Participants of an emerging market need to make sense of it. Chapter 6 focuses on shared understandings about an emerging market. It asks the question: how do the Chinese contemporary art market participants understand the development of their new market? This chapter suggests a novel approach to studying markets through metaphor analysis. Unlike other economic-sociological studies of market emergence, it focuses on emic perceptions and their consequences for actions in an emerging peripheral market. By analysing a guiding conceptual metaphor for the contemporary art market in China, it investigates how the market actors make sense of their market and its global position. It shows that the Chinese contemporary art market actors conceptualise it as a developing organism and juxtapose it with “mature” Western markets. The Western markets are perceived as “good” and legitimate, because they have existed longer. This metaphor enables China’s market actors to justify illegitimate behaviour, renders the market participants passive, and inspires them to act as learners and educators. It enables them to imagine the market’s future, both resembling and diverging from older markets. The conceptual metaphor of a developing organism, or a child, that market actors have for the market, suggests that they perceive market development to be not only a result of actions, but also of passivity and patience. Therefore, this chapter suggests theorising non-agentic elements of market construction, which are not sufficiently addressed in economic sociology. It discusses how globalisation is perceived by actors in a peripheral market, and shows that this peripheral market’s participants do not “self-orientalise”. It calls for studying emic understandings in other developing markets.
Chapter 7 presents conclusions concerning the central question: how has the contemporary art market been emerging in China? It explains how this market has been emerging by being incorporated in the transnational field of art commerce, and discusses the process of institutional diffusion and its limits. I argue that the Chinese contemporary art market is still emerging: it is characterised by disagreements about the legitimacy of certain market practices, such as the auctioning of art by unestablished artists. Yet, this dissertation shows that this market is also, to a certain extent, developed and institutionalised. Market actors, institutional structures to value art, and shared understandings about the stage of the market evolvement have developed. In many ways, the Chinese contemporary art market is similar to art markets in Europe and the USA. For instance, commercial galleries in China look like white cubes, and organise exhibitions in ways akin to their foreign counterparts. I argue that the similarity is due to the fact that the Chinese art market has been emerging as part of the transnational field of contemporary art commerce. The organisational forms and institutions were adopted in China as a result of their diffusion in this transnational field. However, this research has also identified limits to diffusion. For example, even though galleries look like white cubes, some of them promote their unestablished artists at auction, which is illegitimate in other art markets across the world. I found that the divergence is mostly due to the local institutional context and is related to the newness of this market. Barriers to the spread of the contemporary art market institutions to China lie in the lack of some elements of market infrastructure and lack of experience of local actors in China. As the widely shared belief persists in China that Western markets represent the best way to organise art commerce, and as local market infrastructure develops and local actors gain experience, further convergence with Western or international markets can be expected.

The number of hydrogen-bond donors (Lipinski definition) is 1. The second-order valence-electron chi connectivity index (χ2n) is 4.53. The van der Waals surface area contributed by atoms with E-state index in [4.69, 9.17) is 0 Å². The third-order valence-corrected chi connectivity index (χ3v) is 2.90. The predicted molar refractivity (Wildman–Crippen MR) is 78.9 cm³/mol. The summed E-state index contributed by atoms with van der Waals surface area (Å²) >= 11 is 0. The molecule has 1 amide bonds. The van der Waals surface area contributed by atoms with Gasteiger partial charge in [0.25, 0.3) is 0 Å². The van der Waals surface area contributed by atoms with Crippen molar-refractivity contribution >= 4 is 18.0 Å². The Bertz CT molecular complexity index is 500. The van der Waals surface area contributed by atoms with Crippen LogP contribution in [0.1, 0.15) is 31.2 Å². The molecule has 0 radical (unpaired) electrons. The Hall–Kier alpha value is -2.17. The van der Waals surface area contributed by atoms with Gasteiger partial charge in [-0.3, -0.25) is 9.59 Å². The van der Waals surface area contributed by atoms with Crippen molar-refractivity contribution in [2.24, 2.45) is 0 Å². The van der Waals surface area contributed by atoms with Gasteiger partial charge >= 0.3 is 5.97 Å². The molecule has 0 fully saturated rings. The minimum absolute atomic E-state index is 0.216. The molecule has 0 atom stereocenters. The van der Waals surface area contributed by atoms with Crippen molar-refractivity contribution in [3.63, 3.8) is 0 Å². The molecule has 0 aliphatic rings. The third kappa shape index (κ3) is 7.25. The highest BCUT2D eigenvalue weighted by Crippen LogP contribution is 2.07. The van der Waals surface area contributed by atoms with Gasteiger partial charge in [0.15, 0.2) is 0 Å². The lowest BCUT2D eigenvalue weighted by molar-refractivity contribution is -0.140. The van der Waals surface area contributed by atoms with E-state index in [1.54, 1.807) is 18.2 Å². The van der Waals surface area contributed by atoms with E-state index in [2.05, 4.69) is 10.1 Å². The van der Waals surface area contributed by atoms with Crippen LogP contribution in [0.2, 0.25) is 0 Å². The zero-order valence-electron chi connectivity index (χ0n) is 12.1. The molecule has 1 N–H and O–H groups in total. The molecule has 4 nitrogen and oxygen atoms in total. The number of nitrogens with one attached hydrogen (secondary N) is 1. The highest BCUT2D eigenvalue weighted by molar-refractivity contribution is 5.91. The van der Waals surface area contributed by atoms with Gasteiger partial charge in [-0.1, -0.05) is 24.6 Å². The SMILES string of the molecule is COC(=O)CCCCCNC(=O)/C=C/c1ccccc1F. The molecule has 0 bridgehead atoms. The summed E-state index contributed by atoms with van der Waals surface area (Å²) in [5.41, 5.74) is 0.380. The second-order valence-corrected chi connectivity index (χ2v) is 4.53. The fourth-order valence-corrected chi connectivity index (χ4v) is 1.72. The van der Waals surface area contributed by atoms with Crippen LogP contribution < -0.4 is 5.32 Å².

Some issues, such as to what extent new organisations and institutions adopt features of existing counterparts elsewhere, have remained unresolved in globalisation studies. Therefore, this research not only contributes to market sociology by highlighting the global dimension of market emergence, it also contributes to globalisation studies by elucidating the mechanism of transnational diffusion in market emergence and arguing that convergence should be taken seriously again. Overall, I argue that links with foreign markets, individuals, organisations and institutions are central for understanding the emergence of the Chinese contemporary art market. I suggest that market emergence can be understood as a result of transnational processes. When studying market emergence, it is important to look at where the models come from and at links between new and existing markets. As markets emerge in complex institutional environments, embedded in local and transnational institutional structures, market emergence should be analysed in a broader, global perspective.